A series of film reviews and opinion pieces from a film student and all round movie lover! Happy reading!
If there’s one thing that the average filmgoer can bet their money on; it’s that the masterminds at Disney & Pixar will never fail to produce on-screen magic, in every sense of the word. Their films are just so clever in so many ways and the characters, locations and everything else in between is simply phenomenal.
2012’s “Wreck-It Ralph” is not just another Disney masterpiece, it is a heartfelt tearjerker mixed with hysteria, humour and substance.
Ralph, a classic video game villain whose job is to demolish a building day-in, day-out begins to grow sick and tired of his life as the stereotypical bad guy.
Beneath the surface, Ralph is a big friendly giant whose intentions are good. The townsfolk of the video game, including the game’s hero Fix-It Felix always seem to celebrate and congregate without Ralph. He is cast out, under-appreciated and lonesome on his gigantic pile of bricks that he calls home.
After inviting himself into Felix’s party which just so happens to be a celebration of the game’s 30th anniversary, Ralph is reminded of his purpose in life, to be a villain and nothing more. Not accepting this, Ralph embarks on a journey to win a gold medal and to prove to these townsfolk that he is capable of being the good guy for once, but he soon learns that messing with structure, formatting and programming can have dire consequences. Subsequently, Ralph journeys into foreign arcade games and experiences several different climates, variables and emotions along the way.
Is “Wreck-It Ralph” a Disney/Pixar film? It’s definitely Disney, and the style, characters and feel of the film all elude towards Pixar, however the logo is nowhere to be seen in the credits or the promotional poster.
To the unsuspecting eye, “Wreck-It Ralph” is just another instalment in the Disney/Pixar universe, yet while it may look and feel like a collaborative effort, it appears this is purely Disney, just as “Tangled” was supposedly an entirely Pixar-based project. Either way, as long as one of these industries have something to do with a film, there’ll be no complaints here!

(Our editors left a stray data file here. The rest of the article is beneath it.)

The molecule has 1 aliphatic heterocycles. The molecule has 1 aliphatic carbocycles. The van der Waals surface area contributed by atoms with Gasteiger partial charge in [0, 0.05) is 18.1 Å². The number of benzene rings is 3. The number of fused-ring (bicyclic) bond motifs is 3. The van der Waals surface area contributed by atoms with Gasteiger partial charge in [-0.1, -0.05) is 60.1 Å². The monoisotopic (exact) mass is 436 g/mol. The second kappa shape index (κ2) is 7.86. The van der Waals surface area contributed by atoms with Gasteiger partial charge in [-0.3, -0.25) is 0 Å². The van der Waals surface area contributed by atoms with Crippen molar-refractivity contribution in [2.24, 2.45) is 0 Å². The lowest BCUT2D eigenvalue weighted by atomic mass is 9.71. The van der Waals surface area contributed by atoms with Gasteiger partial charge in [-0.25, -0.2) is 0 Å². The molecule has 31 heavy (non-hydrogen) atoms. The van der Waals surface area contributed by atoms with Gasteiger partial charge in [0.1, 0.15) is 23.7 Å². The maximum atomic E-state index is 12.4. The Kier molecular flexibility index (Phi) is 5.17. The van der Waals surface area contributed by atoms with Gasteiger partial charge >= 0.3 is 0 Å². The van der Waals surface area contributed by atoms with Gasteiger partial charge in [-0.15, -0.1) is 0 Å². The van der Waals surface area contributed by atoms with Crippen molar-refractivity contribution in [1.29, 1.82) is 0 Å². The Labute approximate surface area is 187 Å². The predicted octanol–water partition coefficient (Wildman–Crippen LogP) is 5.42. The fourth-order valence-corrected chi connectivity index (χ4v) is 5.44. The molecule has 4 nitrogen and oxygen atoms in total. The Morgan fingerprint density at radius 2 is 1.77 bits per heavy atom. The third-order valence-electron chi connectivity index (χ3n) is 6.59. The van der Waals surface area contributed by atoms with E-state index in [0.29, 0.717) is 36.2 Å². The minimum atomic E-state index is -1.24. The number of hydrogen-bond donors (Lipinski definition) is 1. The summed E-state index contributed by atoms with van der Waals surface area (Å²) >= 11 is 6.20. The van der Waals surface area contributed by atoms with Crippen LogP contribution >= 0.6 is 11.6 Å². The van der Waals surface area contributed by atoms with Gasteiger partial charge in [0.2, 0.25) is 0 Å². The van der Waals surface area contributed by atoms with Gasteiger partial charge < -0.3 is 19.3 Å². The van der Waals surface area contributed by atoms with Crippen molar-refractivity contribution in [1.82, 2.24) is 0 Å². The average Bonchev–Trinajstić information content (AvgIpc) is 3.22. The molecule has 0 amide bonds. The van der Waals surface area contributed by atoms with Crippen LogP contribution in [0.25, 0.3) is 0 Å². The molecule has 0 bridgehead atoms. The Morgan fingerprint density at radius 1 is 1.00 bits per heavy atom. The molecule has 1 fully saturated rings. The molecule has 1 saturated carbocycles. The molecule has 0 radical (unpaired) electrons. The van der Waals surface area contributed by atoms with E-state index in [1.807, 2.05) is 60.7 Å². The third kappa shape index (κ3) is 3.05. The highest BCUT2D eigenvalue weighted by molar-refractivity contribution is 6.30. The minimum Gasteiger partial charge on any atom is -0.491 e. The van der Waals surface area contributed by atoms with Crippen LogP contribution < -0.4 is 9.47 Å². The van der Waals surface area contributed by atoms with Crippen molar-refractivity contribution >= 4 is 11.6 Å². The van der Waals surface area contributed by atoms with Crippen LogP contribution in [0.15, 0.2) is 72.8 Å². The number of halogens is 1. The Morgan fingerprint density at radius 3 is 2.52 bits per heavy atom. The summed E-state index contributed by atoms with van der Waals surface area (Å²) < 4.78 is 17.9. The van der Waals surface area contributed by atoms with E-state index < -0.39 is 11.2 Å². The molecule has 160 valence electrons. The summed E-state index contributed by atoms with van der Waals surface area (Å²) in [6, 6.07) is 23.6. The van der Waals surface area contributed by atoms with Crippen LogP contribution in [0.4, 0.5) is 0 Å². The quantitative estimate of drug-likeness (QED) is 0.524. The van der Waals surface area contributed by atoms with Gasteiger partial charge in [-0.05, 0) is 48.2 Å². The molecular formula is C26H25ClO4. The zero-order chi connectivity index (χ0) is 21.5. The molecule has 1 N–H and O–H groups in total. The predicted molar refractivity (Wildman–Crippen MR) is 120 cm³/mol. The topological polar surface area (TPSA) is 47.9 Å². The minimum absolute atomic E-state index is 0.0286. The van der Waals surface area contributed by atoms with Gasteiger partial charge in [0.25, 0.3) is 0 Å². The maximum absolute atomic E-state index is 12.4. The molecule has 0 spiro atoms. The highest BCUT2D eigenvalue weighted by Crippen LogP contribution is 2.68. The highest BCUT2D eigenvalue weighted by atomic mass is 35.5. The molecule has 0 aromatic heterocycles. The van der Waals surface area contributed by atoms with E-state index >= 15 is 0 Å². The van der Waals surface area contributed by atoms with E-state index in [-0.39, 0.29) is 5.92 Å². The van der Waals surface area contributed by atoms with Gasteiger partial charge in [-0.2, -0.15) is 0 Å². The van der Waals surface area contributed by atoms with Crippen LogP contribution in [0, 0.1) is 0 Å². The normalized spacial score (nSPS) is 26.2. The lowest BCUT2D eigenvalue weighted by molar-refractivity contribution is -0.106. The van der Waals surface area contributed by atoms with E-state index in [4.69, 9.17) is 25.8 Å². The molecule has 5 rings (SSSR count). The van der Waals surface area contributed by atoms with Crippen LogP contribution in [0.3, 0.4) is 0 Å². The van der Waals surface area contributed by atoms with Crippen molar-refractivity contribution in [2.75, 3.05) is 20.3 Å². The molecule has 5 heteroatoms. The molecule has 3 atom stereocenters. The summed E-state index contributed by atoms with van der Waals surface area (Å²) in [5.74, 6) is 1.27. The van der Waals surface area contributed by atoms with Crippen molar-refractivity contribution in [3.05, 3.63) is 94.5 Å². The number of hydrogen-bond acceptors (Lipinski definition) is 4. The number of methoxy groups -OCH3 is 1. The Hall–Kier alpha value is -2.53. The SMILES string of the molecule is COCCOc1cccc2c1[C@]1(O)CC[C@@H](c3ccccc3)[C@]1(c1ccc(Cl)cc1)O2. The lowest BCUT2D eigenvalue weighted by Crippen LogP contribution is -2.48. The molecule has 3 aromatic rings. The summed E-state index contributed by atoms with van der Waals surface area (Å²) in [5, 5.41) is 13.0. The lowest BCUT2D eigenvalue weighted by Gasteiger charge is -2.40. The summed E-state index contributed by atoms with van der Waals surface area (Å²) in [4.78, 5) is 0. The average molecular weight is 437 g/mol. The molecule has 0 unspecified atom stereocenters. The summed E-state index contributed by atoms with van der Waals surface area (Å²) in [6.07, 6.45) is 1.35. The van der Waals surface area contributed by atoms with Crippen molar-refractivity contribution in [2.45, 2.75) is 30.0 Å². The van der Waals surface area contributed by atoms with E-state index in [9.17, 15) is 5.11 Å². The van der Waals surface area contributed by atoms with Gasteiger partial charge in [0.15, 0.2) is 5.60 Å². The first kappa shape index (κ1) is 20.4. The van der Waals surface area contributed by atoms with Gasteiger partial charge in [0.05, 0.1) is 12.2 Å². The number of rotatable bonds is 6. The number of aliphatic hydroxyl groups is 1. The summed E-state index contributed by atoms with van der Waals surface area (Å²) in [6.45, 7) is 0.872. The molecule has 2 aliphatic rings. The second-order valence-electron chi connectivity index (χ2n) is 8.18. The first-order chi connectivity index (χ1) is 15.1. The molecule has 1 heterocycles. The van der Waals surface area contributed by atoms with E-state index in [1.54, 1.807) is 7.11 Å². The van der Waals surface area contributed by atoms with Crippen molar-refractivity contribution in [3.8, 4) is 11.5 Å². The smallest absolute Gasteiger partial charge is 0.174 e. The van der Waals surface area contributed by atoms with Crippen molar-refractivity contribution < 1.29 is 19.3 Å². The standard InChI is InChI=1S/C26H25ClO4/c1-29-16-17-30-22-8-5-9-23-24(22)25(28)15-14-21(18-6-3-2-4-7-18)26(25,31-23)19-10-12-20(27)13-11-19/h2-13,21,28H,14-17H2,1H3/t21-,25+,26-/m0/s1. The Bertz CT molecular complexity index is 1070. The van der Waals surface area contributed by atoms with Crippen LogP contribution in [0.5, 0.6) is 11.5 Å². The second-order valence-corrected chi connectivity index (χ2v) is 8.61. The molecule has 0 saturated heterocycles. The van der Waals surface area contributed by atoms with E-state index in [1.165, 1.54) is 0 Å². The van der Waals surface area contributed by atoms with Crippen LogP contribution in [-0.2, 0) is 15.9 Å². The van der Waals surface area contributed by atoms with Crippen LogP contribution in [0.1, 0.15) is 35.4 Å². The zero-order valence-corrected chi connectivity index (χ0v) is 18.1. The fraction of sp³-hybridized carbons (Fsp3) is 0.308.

As with any animated film, the cast if voices is superb. John C. Reilly is accompanied by names like Jane Lynch, Sarah Silverman, Alan Tudyk, Jack McBrayer and Ed O’Neil. It’s fascinating to think just how many comically suited voices belong to big-name Hollywood talent. There are some questionable voice allocations to particular characters (Lynch took a while to be fully convincing as someone other than Sue Sylvester), but ultimately, as the characters develop, so does the audience’s engagement with the story and characters themselves.
The primary factor about the animated world of Disney/Pixar that is most impressive is the thought, effort and cleverness that go into creating each incredible film.
A select handful of features that were incredibly clever about “Wreck-It Ralph” included “Game Central Station”– a power board that connects each arcade game, “Diet Coke hot springs with stalactites made of Mentos”, “Nesquick Sand” – another dangerous element in the “Sugar Rush” game and the first person shooter character, which is simply a television with a robotic body.
If there were to be any qualms about the film (and it’s really a non-issue anyway) it would be that the idea of different universes or worlds all being connected via a singular hub (Game Central Station) is quite similar to “Monsters Inc.”
“Wreck-It Ralph” is an incredible journey that promotes themes of acceptance, first impressions and belonging, all the while being heavily touching, inspiring, emotional and enjoyable. This is simply another one to add to the marvellous resume of Disney (and or Pixar), you simply cannot lose with them.